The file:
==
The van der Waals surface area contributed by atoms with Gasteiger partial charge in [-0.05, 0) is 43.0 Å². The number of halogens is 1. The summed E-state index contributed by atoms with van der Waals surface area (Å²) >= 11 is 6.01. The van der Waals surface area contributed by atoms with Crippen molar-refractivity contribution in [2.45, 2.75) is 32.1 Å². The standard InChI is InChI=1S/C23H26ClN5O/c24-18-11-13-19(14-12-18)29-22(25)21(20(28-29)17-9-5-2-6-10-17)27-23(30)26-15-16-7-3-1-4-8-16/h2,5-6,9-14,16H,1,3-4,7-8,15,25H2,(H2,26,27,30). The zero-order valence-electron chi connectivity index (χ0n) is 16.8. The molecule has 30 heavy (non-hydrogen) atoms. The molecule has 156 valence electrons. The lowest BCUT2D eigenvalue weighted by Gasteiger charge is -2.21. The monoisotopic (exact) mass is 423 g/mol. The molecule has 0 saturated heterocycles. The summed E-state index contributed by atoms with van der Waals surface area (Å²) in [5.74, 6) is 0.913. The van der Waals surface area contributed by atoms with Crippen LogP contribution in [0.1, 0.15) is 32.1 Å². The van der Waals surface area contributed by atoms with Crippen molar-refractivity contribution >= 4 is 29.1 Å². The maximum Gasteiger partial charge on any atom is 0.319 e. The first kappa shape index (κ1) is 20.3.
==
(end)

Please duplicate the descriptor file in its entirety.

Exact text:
The van der Waals surface area contributed by atoms with Gasteiger partial charge in [-0.05, 0) is 43.0 Å². The number of halogens is 1. The summed E-state index contributed by atoms with van der Waals surface area (Å²) >= 11 is 6.01. The van der Waals surface area contributed by atoms with Crippen molar-refractivity contribution in [2.45, 2.75) is 32.1 Å². The standard InChI is InChI=1S/C23H26ClN5O/c24-18-11-13-19(14-12-18)29-22(25)21(20(28-29)17-9-5-2-6-10-17)27-23(30)26-15-16-7-3-1-4-8-16/h2,5-6,9-14,16H,1,3-4,7-8,15,25H2,(H2,26,27,30). The zero-order valence-electron chi connectivity index (χ0n) is 16.8. The molecule has 30 heavy (non-hydrogen) atoms. The molecule has 156 valence electrons. The lowest BCUT2D eigenvalue weighted by Gasteiger charge is -2.21. The monoisotopic (exact) mass is 423 g/mol. The molecule has 0 saturated heterocycles. The summed E-state index contributed by atoms with van der Waals surface area (Å²) in [5.74, 6) is 0.913. The van der Waals surface area contributed by atoms with Crippen LogP contribution in [0.1, 0.15) is 32.1 Å². The van der Waals surface area contributed by atoms with Crippen molar-refractivity contribution >= 4 is 29.1 Å². The maximum Gasteiger partial charge on any atom is 0.319 e. The first kappa shape index (κ1) is 20.3.